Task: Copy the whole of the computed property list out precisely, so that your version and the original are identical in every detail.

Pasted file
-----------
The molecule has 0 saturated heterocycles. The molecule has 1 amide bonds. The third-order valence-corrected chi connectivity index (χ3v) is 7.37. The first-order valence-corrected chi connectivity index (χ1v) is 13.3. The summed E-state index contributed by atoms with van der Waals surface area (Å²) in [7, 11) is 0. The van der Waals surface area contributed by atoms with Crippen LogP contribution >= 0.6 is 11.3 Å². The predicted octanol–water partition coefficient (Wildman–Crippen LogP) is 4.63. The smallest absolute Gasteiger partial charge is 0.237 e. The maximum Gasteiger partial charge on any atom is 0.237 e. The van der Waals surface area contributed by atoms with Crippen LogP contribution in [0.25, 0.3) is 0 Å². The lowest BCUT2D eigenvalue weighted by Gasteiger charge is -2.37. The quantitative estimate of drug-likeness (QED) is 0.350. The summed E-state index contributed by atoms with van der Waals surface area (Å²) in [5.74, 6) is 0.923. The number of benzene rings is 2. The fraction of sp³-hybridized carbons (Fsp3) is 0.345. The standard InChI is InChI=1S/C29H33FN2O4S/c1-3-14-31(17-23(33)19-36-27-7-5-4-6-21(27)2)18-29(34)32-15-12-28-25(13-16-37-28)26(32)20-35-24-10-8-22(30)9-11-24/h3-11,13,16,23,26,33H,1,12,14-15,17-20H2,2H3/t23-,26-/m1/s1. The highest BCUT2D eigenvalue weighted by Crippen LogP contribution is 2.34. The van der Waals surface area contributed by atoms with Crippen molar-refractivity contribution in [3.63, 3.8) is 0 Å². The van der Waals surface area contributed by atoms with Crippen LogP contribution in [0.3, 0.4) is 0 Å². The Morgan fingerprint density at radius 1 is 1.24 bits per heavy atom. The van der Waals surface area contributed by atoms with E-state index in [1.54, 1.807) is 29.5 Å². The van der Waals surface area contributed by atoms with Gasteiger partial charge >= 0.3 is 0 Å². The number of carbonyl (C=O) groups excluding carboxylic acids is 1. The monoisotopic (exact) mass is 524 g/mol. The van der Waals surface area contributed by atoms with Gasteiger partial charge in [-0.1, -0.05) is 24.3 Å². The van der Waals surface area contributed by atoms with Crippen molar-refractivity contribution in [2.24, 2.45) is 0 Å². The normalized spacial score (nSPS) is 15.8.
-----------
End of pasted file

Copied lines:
The molecule has 0 saturated heterocycles. The molecule has 1 amide bonds. The third-order valence-corrected chi connectivity index (χ3v) is 7.37. The first-order valence-corrected chi connectivity index (χ1v) is 13.3. The summed E-state index contributed by atoms with van der Waals surface area (Å²) in [7, 11) is 0. The van der Waals surface area contributed by atoms with Crippen LogP contribution >= 0.6 is 11.3 Å². The predicted octanol–water partition coefficient (Wildman–Crippen LogP) is 4.63. The smallest absolute Gasteiger partial charge is 0.237 e. The maximum Gasteiger partial charge on any atom is 0.237 e. The van der Waals surface area contributed by atoms with Crippen LogP contribution in [0.25, 0.3) is 0 Å². The lowest BCUT2D eigenvalue weighted by Gasteiger charge is -2.37. The quantitative estimate of drug-likeness (QED) is 0.350. The summed E-state index contributed by atoms with van der Waals surface area (Å²) in [5.74, 6) is 0.923. The number of benzene rings is 2. The fraction of sp³-hybridized carbons (Fsp3) is 0.345. The standard InChI is InChI=1S/C29H33FN2O4S/c1-3-14-31(17-23(33)19-36-27-7-5-4-6-21(27)2)18-29(34)32-15-12-28-25(13-16-37-28)26(32)20-35-24-10-8-22(30)9-11-24/h3-11,13,16,23,26,33H,1,12,14-15,17-20H2,2H3/t23-,26-/m1/s1. The highest BCUT2D eigenvalue weighted by Crippen LogP contribution is 2.34. The van der Waals surface area contributed by atoms with Crippen molar-refractivity contribution in [3.63, 3.8) is 0 Å². The van der Waals surface area contributed by atoms with Crippen LogP contribution in [0.3, 0.4) is 0 Å². The Morgan fingerprint density at radius 1 is 1.24 bits per heavy atom. The van der Waals surface area contributed by atoms with E-state index in [1.54, 1.807) is 29.5 Å². The van der Waals surface area contributed by atoms with Gasteiger partial charge >= 0.3 is 0 Å². The number of carbonyl (C=O) groups excluding carboxylic acids is 1. The monoisotopic (exact) mass is 524 g/mol. The van der Waals surface area contributed by atoms with Gasteiger partial charge in [-0.1, -0.05) is 24.3 Å². The van der Waals surface area contributed by atoms with Crippen molar-refractivity contribution in [2.24, 2.45) is 0 Å². The normalized spacial score (nSPS) is 15.8.